One family member said the governor of Madaba told him he ordered the displacements to protect the al-Shahin family from revenge attacks. The police could detain the family members administratively if they try to return without the governor’s permission, family members said. A Human Rights Watch researcher, driving through al-Faisaliyah in late August, saw an armored personal carrier, a police van, and two police cars guarding the area where al-Shahin family lived.
“Conditions are very difficult for us now,” the family member said. “People don’t have money, and they cannot go to work [in Madaba] to earn money to live.”
One woman described her expulsion. “They pounded on the door saying, ‘You must leave now,’” she said. “It was 8 p.m. and I said, ‘Where should I go? I have no place to go.’ But they said, ‘Deal with it, leave now.’”
Another woman said that police told her, “If you don’t leave, we’ll use teargas to force you to leave.”
One of the men said: “You can’t imagine the size of the tragedy – my cousin is sick with cancer and another one is disabled. [The police] had to carry him out. My daughter now should be going to first grade, but I can’t enroll her because I can’t get her school acceptance [in Madaba], so [the kids here] are going to miss this academic year.”
Jordanian lawmakers formally removed jalwa from the legal system in 1976 when they repealed the Tribal Courts Law. In August 2016, Jordan’s ministerial legal committee approved amendments to the Crime Prevention Law to legalize jalwa but limit its application to the person who allegedly committed a crime, their children, and father, and to not exceed one year unless the Interior Ministry approves an extension.
The proposed amendments were not passed, but in 2019 Jordan’s Interior Minister announced that authorities would convene a panel of experts on custom and Islamic law to develop a “national code of honor” that would limit the application of certain local customs, especially jalwa.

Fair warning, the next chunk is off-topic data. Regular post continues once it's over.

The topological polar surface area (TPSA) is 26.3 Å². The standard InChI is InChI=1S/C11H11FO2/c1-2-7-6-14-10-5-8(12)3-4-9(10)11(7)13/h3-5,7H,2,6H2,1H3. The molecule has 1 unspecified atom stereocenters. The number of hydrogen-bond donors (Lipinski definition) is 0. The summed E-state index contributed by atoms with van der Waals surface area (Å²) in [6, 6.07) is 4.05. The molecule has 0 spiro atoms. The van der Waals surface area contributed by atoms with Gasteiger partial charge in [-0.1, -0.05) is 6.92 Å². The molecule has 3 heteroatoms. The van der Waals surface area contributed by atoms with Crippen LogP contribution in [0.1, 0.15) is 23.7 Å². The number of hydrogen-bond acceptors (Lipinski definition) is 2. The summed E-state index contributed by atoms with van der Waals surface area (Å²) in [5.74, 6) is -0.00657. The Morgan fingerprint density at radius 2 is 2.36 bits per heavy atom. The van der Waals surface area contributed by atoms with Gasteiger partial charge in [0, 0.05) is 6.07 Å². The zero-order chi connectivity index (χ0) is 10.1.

Article 9.2 of Jordan’s constitution states, “No Jordanian may be prohibited from residing at any place; be prevented from movement; or be compelled to reside in a specified place, except in the circumstances prescribed by law.”
Acts amounting to collective punishment are by definition arbitrary, and thus in violation of the International Covenant on Civil and Political Rights (ICCPR), to which Jordan is a state party. The UN Human Rights Committee, the independent experts who review state compliance with the ICCPR, said in their General Comment on article 4 of the ICCPR that a country cannot use a state of emergency “as justification for acting in violation of humanitarian law or peremptory norms of international law, for instance […] by imposing collective punishments.” This prohibition would certainly hold outside of state of emergency, Human Rights Watch said.
“Instead of trying to limit the negative consequences of jalwa, Jordanian leaders should end the practice of arbitrary forced relocations and require the police to protect potential victims of revenge attacks,” Page said.